It is a sad reality that World Environment Day, which takes place this Friday, June 5th, can hardly be considered a joyous celebration of the world around us. Rather, the day serves as yet another much-needed call to action to tackle pressing environmental problems.
As the climate catastrophe looms, environmental issues will inevitably overlap with digital rights on multiple planes. Climate change has grave implications for human rights, and many of those rights relate to privacy, surveillance, AI, data, and the free flow of information – all of which fall under the umbrella of digital rights.
Nobody can deny that we are in dire need of innovative solutions, including technological ones, to tackle this unprecedented crisis. But at the same time, we must ensure that new technologies respect our human rights.
The COVID-19 pandemic has thrown into sharp relief the tendency to let respect for human rights slide in emergency circumstances. But such a situation is not sustainable and can have grave consequences. That’s why it is absolutely crucial that we don’t sacrifice people’s fundamental rights and liberties as the fight against climate change intensifies.
The COVID-19 pandemic has thrown into sharp relief the tendency to let respect for human rights slide in emergency circumstances
It’s typical in this day and age for governments to respond to crises by rolling out measures that increase surveillance and monitoring of populations. Data can certainly help in assessing situations more accurately, but it also increases government control and threatens people’s privacy and freedoms.
As time ticks on, and climate change renders more areas unliveable, or induces conflict, more and more people are being forced to flee their home countries. Asylum seekers and refugees are often at particular risk when it comes to their digital rights: states often deploy measures, such as biometric data collection and geo-tracking, in order to identify them, track their movements, and conduct “security checks”. As a vulnerable group often without a state willing to defend their interests, asylum seekers are particularly at risk as climate change worsens.
Surveilling environmental activists or hacking their devices is a common way to keep tabs on them or suppress their work
Another group at high risk of digital rights breaches are environmental activists. Defending the environment has become one of the most dangerous jobs out there: many are subjects of harassment and violence, and many have even been killed. Surveilling environmental activists or hacking their devices is a common way to keep tabs on them or suppress their work, which often runs counter to powerful interests. Activists must not only be protected, but encouraged and supported to continue their invaluable work.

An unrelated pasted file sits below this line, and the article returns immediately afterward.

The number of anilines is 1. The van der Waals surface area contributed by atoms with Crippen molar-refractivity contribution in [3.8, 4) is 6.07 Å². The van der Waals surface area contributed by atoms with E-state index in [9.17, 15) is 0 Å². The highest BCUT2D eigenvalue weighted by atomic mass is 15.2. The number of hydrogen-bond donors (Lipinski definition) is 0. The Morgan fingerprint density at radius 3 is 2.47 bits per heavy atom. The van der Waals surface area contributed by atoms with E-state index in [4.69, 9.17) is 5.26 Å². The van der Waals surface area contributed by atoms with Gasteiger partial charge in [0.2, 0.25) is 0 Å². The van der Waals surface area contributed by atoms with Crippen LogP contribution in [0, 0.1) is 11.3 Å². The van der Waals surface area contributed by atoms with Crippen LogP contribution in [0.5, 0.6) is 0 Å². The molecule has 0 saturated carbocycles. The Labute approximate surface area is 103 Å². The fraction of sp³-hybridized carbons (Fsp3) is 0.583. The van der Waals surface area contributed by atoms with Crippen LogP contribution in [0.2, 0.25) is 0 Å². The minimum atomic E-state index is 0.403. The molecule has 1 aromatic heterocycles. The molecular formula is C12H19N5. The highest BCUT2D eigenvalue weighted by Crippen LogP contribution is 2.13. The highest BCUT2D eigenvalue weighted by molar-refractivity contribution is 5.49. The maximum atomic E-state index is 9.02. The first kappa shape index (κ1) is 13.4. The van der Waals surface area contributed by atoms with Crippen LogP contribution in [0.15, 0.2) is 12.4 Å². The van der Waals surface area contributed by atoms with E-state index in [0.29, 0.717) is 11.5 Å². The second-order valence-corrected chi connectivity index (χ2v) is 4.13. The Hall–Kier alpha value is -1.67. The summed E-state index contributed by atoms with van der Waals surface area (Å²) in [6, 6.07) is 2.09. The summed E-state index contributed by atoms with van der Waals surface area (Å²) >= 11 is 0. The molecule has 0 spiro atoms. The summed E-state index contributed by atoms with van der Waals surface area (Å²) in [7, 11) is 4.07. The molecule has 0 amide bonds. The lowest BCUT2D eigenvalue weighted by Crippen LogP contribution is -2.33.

One of the core UN sustainable development goals is achieving open and secure internet connectivity for everyone. These days, access to the internet is a crucial equality issue: it’s how we communicate and disseminate information. Having certain pockets of the world locked out from that is therefore a growing human rights issue. Internet shutdowns, for example, tend to signal human rights violations.
The thing is, it’s not just about having access to the internet: it’s also about having access to an internet that supports the free flow of information. When certain information is censored, filtered or blocked, people’s rights are violated, and inequality is exacerbated. That is why human rights must be built into initiatives to roll out internet connectivity, and that schemes carrying out this important job are subject to the requisite human rights assessments.
While many digital technologies are built with the explicit goal of improving sustainability, technology is not universally sustainable: far from it, in fact, with many digital tools themselves being significant drivers of climate change. Mining bitcoin, for example, generates enormous amounts of carbon dioxide, while data centres gobble electricity.
Mining bitcoin, for example, generates enormous amounts of carbon dioxide, while data centres gobble electricity
Our devices, from smartphones to laptops, consume vast amounts of energy. With tech giants offering us shiny new products each year, we’re also consuming greater numbers of electronics and disposing of them, leading to a lot of unnecessary “e-waste”. This isn’t always the consumer’s fault, of course – nowadays, many devices are built to break.
As well as this, new tools that seek to increase sustainability may threaten digital rights in other aspects. Precision agriculture, for example, is being hailed as a sustainable saviour, but it uses artificial intelligence, which can pose challenges for digital rights, due to lack of transparency or bias.
This World Environment Day, we will hopefully be able to make advances and consider new and cutting-edge solutions to the climate crisis. But as we move forward in the process and put the environment to the top of our priorities, let’s not overlook digital rights. By considering both, we can work towards a more sustainable and equitable world.